To investigate whether GO also induces definitive haematopoiesis, we quantified the frequency of CD41+ cells that are negative for GFP and therefore correspond to definitive haematopoietic cells. Again the frequency of GFP−CD41+ cells was significantly higher when cultured on GO (Fig. 3D). Collectively these results indicate that GO promotes the induction of both primitive as well as definitive haematopoiesis. To further validate these data we performed QRT-PCR analyses for the expression of haematopoietic genes. These analyses revealed an increase in the expression of both primitive (βH1) as well as definitive (β-major) erythroid markers when cultured on GO (Fig. 4A). We also detected increased expression of the haematopoietic genes Pu.1, MPO, CD45, and Gata1 confirming the role of GO in promoting haematopoiesis (Fig. 4B,C). Altogether these results establish that GO increases the generation of both primitive and definitive haematopoietic cells from haemangioblasts compared to GE.
Blood progenitors emerge from the HE through a process known as endothelial to haematopoietic transition (EHT)42. To gain further insights into the mechanisms by which GO promotes haematopoiesis, we investigated the role of GO on EHT. The earliest haemogenic endothelial cell population (HE I) expresses the endothelial marker TIE2 and progenitor marker c-KIT, but lacks the expression of the early haematopoietic marker CD41. During the EHT transition the cells become first positive for CD41 (HE II) before losing the expression of TIE2 (Fig. 5A)43. To evaluate the effect of GO on the EHT, the HE I (TIE2+ c-KIT+ and CD41−) cell population was sorted from 2-day haemangioblasts cultured on GE and seeded on either GE or GO-coated cover slips. The transition to the haematopoietic lineage was monitored by FACS for gain of CD41 expression and loss of TIE2 expression. As shown in Fig. 5B, we did not detect any significant changes in the kinetic or frequency of this transition when HE I was cultured on GO. Together these results indicate that GO does not affect the EHT process and suggest that GO is acting before the transition of HE I to haematopoietic cells i.e. during haemangioblast to HE I transition.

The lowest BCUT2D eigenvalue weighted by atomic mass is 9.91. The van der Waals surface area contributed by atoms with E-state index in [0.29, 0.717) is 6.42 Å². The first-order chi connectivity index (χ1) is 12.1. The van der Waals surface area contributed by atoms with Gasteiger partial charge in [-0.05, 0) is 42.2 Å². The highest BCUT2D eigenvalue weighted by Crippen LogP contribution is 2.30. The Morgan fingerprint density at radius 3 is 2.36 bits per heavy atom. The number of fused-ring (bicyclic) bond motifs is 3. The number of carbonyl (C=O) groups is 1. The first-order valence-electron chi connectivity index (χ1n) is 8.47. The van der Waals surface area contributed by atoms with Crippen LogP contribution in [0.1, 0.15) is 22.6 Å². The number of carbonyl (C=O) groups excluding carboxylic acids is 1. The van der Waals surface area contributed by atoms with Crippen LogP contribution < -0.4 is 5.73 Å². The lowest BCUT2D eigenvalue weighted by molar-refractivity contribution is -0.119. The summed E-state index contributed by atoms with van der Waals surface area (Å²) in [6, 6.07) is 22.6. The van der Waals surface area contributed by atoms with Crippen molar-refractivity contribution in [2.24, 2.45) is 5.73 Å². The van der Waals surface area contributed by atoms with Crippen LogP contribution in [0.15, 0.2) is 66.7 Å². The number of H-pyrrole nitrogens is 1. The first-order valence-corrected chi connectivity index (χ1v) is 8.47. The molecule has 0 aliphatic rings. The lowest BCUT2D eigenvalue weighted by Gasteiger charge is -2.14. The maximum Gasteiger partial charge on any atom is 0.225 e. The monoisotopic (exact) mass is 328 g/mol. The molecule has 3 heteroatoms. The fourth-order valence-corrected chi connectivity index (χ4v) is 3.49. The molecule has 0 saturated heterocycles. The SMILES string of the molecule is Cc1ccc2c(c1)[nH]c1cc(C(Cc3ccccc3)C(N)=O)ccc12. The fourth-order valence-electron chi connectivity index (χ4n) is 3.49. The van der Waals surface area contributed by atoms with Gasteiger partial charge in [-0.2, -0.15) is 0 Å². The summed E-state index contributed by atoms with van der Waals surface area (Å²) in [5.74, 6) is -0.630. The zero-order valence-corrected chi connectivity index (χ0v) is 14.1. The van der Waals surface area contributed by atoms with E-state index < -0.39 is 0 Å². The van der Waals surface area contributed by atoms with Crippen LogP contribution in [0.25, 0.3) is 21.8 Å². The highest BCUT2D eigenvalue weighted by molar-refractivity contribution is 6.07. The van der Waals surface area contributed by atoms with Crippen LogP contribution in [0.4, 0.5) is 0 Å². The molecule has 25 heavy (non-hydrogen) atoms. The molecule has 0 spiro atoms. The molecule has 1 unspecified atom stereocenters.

To evaluate this hypothesis, we examined the emergence of TIE2+/c-KIT+ (HE I) cells from FLK1+ haemangioblast cell population cultured on GO or GE (Fig. 5C). We observed a significant increase in the frequencies of emergence of these cells within the GO cultures, providing direct evidence for a positive effect of GO in the generation of haemogenic endothelial cells (Fig. 5D,E). Additionally, we did not detect any change in cell cycle kinetics of TIE2+/c-KIT+ cells when cultured on GO (data not shown). Taken together our results show that GO promotes the transition of haemangioblasts to haemogenic endothelium and thereby positively influence both primitive as well as definitive haematopoiesis (Fig. 5F).
We next wanted to investigate whether GO exerts a similar positive effect on haematopoietic cell generation from human ESC. Human ESCs were differentiated as embryoid bodies for 4 days and haemangioblast population was sorted based on the expression of kinase-insert domain-containing receptor (KDR), the human equivalent of murine FLK1. The human haemangioblasts were either cultured on GO or control fibronectin (Fib) (Fig. 6A). In humans, the expression of CD31, VE-CADHERIN and CD34 defines haemogenic endothelial cells44. We observed higher frequencies of CD31/CD34 and CD34/VE-CADHERIN double positive haemogenic endothelial cells in cultures on GO at day 3 and day 2 (Fig. 6B,C). Altogether, these results indicate that GO promotes the differentiation of both murine as well as human ESCs to haemogenic endothelial cells.